Notre-Dame de Québec Cathedral
The Cathedral-minor basilica of Notre-Dame de Québec (Our Lady of Quebec City in english), located at 20, rue de Buade, Quebec City.
This church is the primate church of Canada and seat of the Roman Catholic Archdiocese of Quebec, the oldest see in the New World north of Mexico. It is the parish church of the oldest parish in North America, and the first church in North America to be elevated to the rank of minor basilica by Pope Pius IX in 1874.
The Notre-Dame Cathedral is part of the UNESCO World Heritage of Historic District of Old Québec and it has long and close associations with the history of New France and Canada.
Built in 1647, the Cathedral has twice been destroyed by fire throughout the centuries.
Indeed, during the siege of Quebec by the British in 1759, the church was destroyed by bombing for the first time and it was rebuilt Jean Baillairgé his son François during 1786 - 1822.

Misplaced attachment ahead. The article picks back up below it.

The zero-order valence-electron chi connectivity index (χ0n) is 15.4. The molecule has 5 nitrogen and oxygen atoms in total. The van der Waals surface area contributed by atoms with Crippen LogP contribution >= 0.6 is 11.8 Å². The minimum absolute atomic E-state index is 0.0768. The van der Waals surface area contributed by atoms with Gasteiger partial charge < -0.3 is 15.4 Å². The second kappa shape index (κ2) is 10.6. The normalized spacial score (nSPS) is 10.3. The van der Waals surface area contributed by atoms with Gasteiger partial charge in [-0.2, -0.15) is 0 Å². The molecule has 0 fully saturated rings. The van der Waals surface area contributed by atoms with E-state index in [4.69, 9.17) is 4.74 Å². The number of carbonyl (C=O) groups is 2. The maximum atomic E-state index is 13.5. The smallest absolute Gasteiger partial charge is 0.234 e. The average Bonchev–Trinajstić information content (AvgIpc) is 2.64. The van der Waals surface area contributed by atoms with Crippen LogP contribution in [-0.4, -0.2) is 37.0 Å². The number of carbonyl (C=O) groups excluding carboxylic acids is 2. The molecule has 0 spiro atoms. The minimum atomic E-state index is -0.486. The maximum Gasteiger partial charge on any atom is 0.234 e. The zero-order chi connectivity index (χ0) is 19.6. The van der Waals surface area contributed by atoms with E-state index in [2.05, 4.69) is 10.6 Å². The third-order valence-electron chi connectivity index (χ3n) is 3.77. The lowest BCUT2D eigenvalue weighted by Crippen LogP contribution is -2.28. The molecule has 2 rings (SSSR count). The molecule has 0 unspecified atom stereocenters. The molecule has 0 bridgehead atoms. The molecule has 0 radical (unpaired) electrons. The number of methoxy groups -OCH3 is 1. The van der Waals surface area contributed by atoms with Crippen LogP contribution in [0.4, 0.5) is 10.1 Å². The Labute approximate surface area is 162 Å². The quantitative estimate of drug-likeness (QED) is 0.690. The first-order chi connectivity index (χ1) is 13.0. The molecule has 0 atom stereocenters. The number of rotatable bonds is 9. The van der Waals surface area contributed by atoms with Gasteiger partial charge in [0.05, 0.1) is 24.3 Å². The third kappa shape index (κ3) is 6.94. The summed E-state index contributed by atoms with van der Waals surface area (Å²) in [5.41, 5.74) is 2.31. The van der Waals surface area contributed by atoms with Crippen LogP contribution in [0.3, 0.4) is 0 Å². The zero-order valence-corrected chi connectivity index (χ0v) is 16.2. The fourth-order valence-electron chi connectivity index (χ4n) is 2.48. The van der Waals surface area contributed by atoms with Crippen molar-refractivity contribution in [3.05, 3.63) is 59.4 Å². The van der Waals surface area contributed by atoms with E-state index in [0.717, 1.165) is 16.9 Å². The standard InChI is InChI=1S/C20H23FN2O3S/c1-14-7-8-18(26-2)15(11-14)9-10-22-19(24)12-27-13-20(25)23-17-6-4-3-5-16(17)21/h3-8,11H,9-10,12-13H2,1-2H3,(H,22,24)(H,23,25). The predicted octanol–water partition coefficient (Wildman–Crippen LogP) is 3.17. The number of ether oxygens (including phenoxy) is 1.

In 1843, François’ son, Thomas, suggested a reconstruction of the façade to resemble the church of Sainte-Geneviève in Paris, resulting in the finest Neo-classic façade in Québec.
In that occasion the cathedral was richly decorated with impressive works of art: baldaquin, canopy, bishop’s throne dais, stained glass windows, paintings, and chancel lamp (a gift of Louis XIV).
In 1922 the church was again gutted by fire, only to be restored once again.
Four governors of New France and the bishops of Quebec are buried in the crypt, including François de Laval, Canada’s first bishop.
Notre-Dame Roman Catholic Cathedral was designated a national historic site of Canada in 1989.
Notre-Dame of Quebec. Photo: www.quebecenphoto.com © Gilles L'Heureux